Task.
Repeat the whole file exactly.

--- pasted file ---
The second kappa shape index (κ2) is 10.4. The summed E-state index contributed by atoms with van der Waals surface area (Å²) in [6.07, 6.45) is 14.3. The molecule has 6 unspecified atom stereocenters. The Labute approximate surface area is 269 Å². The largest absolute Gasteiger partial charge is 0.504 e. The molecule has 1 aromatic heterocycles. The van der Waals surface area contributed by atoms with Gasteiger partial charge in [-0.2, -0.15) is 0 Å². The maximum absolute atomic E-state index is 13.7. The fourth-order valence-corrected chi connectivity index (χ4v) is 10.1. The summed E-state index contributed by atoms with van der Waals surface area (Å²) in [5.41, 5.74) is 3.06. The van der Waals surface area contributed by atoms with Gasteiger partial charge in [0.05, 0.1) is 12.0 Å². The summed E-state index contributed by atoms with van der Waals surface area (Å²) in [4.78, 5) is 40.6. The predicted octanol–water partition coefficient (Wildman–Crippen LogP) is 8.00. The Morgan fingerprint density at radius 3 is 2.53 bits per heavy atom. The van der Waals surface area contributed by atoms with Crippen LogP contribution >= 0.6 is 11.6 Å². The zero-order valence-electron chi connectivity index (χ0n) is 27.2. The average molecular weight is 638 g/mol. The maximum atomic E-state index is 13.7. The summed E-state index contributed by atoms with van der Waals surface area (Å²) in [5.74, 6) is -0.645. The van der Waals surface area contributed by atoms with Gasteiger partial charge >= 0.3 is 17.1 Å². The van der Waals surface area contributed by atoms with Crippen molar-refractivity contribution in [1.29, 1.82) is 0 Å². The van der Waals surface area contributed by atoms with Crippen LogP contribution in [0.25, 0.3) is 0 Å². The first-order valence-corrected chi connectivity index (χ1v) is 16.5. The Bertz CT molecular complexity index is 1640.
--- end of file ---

The second kappa shape index (κ2) is 10.4. The summed E-state index contributed by atoms with van der Waals surface area (Å²) in [6.07, 6.45) is 14.3. The molecule has 6 unspecified atom stereocenters. The Labute approximate surface area is 269 Å². The largest absolute Gasteiger partial charge is 0.504 e. The molecule has 1 aromatic heterocycles. The van der Waals surface area contributed by atoms with Gasteiger partial charge in [-0.2, -0.15) is 0 Å². The maximum absolute atomic E-state index is 13.7. The fourth-order valence-corrected chi connectivity index (χ4v) is 10.1. The summed E-state index contributed by atoms with van der Waals surface area (Å²) in [5.41, 5.74) is 3.06. The van der Waals surface area contributed by atoms with Gasteiger partial charge in [0.05, 0.1) is 12.0 Å². The summed E-state index contributed by atoms with van der Waals surface area (Å²) in [4.78, 5) is 40.6. The predicted octanol–water partition coefficient (Wildman–Crippen LogP) is 8.00. The Morgan fingerprint density at radius 3 is 2.53 bits per heavy atom. The van der Waals surface area contributed by atoms with Crippen LogP contribution >= 0.6 is 11.6 Å². The zero-order valence-electron chi connectivity index (χ0n) is 27.2. The average molecular weight is 638 g/mol. The maximum atomic E-state index is 13.7. The summed E-state index contributed by atoms with van der Waals surface area (Å²) in [5.74, 6) is -0.645. The van der Waals surface area contributed by atoms with Gasteiger partial charge >= 0.3 is 17.1 Å². The van der Waals surface area contributed by atoms with Crippen molar-refractivity contribution in [1.29, 1.82) is 0 Å². The van der Waals surface area contributed by atoms with Crippen LogP contribution in [0.25, 0.3) is 0 Å². The first-order valence-corrected chi connectivity index (χ1v) is 16.5. The Bertz CT molecular complexity index is 1640.